Director Lone Scherfig’s “The Riot Club” is a difficult take on the bad behavior of a group of privileged Oxford University students. It is a film that is bound to draw comparisons to Mary Harron’s 2000 adaptation of Bret Easton Ellis’ “American Psycho.” While “The Riot Club” is a bit more grounded and less fantastical, both films feature dangerous rich young men who seem to lack a moral rudder. And like Harron’s film, it seems that it takes a women director, like Scherfig (who also directed the Oscar nominated “An Education”) to expose the nasty side of the arrogant wealthy male.
In “The Riot Club,” we meet Alistair Ryle (“The Hunger Games’” Sam Claflin) as he checks into Oxford University. His parents are angry that he does not want to take his older brother’s grand dorm room. But a fellow classmate, Miles Richards (Max Irons) switches with him much to Alistair’s disgust. He just doesn’t want to be like his perfect brother. In time, Alistair and Miles will become members of a very exclusive club—the Riot Club. And their lives will never be the same.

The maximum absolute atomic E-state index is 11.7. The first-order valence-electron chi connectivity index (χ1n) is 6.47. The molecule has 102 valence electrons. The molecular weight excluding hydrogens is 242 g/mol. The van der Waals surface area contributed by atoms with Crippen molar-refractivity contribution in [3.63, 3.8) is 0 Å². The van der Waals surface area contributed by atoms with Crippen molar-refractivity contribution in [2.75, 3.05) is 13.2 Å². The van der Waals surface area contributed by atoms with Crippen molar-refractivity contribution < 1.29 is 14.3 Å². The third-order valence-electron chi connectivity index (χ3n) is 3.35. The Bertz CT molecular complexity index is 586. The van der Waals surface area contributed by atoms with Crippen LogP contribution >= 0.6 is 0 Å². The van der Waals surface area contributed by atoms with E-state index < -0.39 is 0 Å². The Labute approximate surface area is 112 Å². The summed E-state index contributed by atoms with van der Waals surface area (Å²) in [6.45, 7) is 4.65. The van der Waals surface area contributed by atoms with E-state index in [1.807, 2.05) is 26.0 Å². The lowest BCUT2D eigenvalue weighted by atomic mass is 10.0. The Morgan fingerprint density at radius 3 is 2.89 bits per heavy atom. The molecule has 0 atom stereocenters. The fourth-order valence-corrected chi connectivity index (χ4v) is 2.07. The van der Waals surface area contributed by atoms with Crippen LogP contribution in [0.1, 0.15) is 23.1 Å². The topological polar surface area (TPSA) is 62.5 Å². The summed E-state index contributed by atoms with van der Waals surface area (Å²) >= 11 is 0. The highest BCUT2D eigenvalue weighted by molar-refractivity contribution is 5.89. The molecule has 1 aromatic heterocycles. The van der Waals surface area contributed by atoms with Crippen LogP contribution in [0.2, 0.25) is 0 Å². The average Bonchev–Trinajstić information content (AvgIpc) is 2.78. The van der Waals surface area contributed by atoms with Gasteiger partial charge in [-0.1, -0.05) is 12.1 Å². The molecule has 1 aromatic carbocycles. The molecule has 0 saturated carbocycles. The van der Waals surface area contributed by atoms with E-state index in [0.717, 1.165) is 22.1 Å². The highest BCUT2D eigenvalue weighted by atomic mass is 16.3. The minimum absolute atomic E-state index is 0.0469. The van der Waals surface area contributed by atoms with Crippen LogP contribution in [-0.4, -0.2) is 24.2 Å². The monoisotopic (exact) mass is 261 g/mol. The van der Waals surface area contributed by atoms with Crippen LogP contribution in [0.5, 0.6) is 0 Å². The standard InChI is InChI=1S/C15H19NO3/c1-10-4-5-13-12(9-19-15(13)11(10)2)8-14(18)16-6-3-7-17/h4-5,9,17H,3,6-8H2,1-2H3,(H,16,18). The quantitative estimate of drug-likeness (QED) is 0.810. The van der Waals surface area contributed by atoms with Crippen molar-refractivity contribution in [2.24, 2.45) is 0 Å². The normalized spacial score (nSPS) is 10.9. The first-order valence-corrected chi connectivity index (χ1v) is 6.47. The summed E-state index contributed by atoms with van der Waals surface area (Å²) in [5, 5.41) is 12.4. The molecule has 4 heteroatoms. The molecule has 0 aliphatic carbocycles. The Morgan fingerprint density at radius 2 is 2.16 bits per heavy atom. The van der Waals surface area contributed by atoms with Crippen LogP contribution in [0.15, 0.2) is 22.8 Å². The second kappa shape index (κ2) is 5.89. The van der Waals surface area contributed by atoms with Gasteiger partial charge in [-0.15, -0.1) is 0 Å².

The Riot Club, we learn in an amusing opening sequence, has its roots in Oxford’s past and requires the members to eat, drink, and be merry to excess. Encouraging extreme behavior is particularly dangerous when one of the new members may be a psychopath with a particular agenda. The film is essentially one big party gone horribly wrong. And the events are tough to watch with lots of vulgarity.
“The Riot Club” will divide viewers—some will find it in bad taste. But there is a twisted moral on display. If you are rich, and you do irresponsible things, you will eventually pay a high price. But there are shades of grey that money and privilege can provide, even if the wrongness is without question. And that conflict leaves the viewer cold.